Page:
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Dartmouth faculty denounce president for denouncing terrorist-sympathizer lecturer

‘Simply inaccurate’ to say he approves of political violence

Mark Bray says political violence is justified against certain groups.

The Dartmouth University history lecturer is not saying this privately or describing the historical use of political violence: He’s advocating it in media interviews while promoting his admittedly sympathetic new book about the left-wing terrorist movement Antifa.

But when his university president publicly criticized Bray’s expressed views, saying “the endorsement of violence in any form is contrary to Dartmouth values,” Bray’s faculty peers rushed to his defense.

More than 100 faculty have signed a statement that praises Bray as “the national expert” on fascism and anti-fascism in the 21st century, according to a Monday report in The Chronicle of Higher Education, which says faculty names were not on the letter it was shown.

The statement says, bafflingly, Bray’s accurately reported words in media appearances are “simply inaccurate.”

It also raises a straw man, that Dartmouth has threatened Bray’s job by criticizing his accurately reported views: “There is nothing that Professor Bray has said that is in violation of Dartmouth’s stated free speech and academic freedom policies.”

The statement asks the university to retract President Philip Hanlon’s critical statement, apologize to Bray “for exposing him to entirely predictable possibility of physical harm,” and study how Dartmouth’s peer institutions “react when such a situation arises again—as it most certainly will.”

Here’s the somewhat typo-ridden transcript from the Aug. 20 broadcast of Meet the Press, where moderator Chuck Todd asks Bray why he’s part of “a very small minority here who is defending the idea of violence considering that somebody died in [the ‘Unite the Right’ rally and counterprotest in] Charlottesville.”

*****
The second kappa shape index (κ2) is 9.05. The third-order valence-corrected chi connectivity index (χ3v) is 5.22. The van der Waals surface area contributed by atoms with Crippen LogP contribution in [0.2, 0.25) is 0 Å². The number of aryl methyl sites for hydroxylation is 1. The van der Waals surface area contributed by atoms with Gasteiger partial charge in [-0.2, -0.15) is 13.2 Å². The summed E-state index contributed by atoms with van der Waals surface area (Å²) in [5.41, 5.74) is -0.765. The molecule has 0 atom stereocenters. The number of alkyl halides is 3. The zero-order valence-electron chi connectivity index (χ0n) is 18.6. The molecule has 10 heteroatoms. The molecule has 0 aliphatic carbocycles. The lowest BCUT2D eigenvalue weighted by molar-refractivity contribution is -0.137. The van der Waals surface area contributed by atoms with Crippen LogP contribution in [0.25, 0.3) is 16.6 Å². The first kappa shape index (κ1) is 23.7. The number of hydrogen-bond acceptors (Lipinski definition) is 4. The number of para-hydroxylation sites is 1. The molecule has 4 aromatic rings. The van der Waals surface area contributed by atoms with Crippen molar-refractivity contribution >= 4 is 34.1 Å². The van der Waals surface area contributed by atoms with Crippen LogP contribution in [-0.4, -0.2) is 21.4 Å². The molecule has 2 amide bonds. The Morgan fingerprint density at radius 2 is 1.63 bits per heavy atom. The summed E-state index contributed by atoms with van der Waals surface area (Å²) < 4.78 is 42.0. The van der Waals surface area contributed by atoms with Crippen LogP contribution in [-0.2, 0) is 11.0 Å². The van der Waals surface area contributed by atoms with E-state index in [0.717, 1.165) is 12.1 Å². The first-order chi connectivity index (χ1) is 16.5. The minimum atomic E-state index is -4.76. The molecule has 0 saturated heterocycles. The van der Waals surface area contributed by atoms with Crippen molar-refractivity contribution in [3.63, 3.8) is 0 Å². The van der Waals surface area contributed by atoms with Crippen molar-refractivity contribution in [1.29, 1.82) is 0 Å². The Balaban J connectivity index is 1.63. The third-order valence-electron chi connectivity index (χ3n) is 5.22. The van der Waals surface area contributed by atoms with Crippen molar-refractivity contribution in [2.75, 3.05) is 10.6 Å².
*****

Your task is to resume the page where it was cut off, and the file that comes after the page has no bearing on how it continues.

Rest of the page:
Bray replies:

I think that a lot of people recognize that, when pushed, self-defense is a legitimate response to white supremacy and neo-Nazi violence. And you know we’ve tried ignoring neo-Nazi’s in the past. We’ve seen how that turned out in 20’s and 30’s and the lesson of history is you need to take it with the utmost seriousness before it’s too late. … And the way to stop that is what people did in Boston [by physically attacking a “free speech rally”], what people did in Charlottesville. Pull the emergency break and say you can’t make this normal.

Reminded by Todd that the civil-rights movement had its own supporters of political violence who were overruled by its leaders, Bray again euphemizes political violence against words as self-defense:

Well, there’s a big difference between confronting fascism and confronting other forms of violence. So we can see that during the 30’s and 40’s, there was no public opinion to being leveraged by non-violent resistance. If you get fascist to be powerful enough in government, they’re simply not gonna listen to the kind of public opinion that non-violence can generate. … A lot of people are under attack and sometimes they need to be able to defend themselves. It’s not, you know, it’s a privileged position to be able to say that you never have to defend yourself from these kinds of monsters.

This is how Bray’s faculty peers characterized his euphemistic remarks that conflate violence against words – the hallmark of Antifa – with “self-defense”:

At no point in his interviews did Professor Bray call for violent protest.

He did make the irrefutable historical point that fascism has not been stopped by usual recourse
to public debate and democratic electoral politics; we fought a war because of that fact.

He did assert his opinion that self-defense can be necessary at the hands of violent fascists.

According to a Tuesday report from Inside Higher Ed, which also does not provide a list of faculty signatories, more than 120 faculty have signed the statement.

Bray told the publication “his work is sympathetic” to Antifa and that the movement’s use of violence is “a legitimate response, historically founded in the inability of liberal solutions to halt the advance of Naziism” in the prior century.

He claims that harassment of him, which includes online death threats, has worsened since President Hanlon posted his critical statement.

The university has refused to apologize or remove the statement, but as Inside Higher Ed notes, it “has taken no punitive actions against Bray or revoked any of his faculty privileges, such as use of its radio studio for interviews.”

Inside Higher Ed, whose co-editor is Bray’s cousin, claims with no attribution that Antifa “tactics are mostly nonviolent.”

Read the faculty statement, Hanlon’s statement, Meet the Press transcript, and reports in the Chronicle and IHE.

MORE: Teacher arrested for assaulting white nationalist says violence justified

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About the Author
Associate Editor
Greg Piper served as associate editor of The College Fix from 2014 to 2021.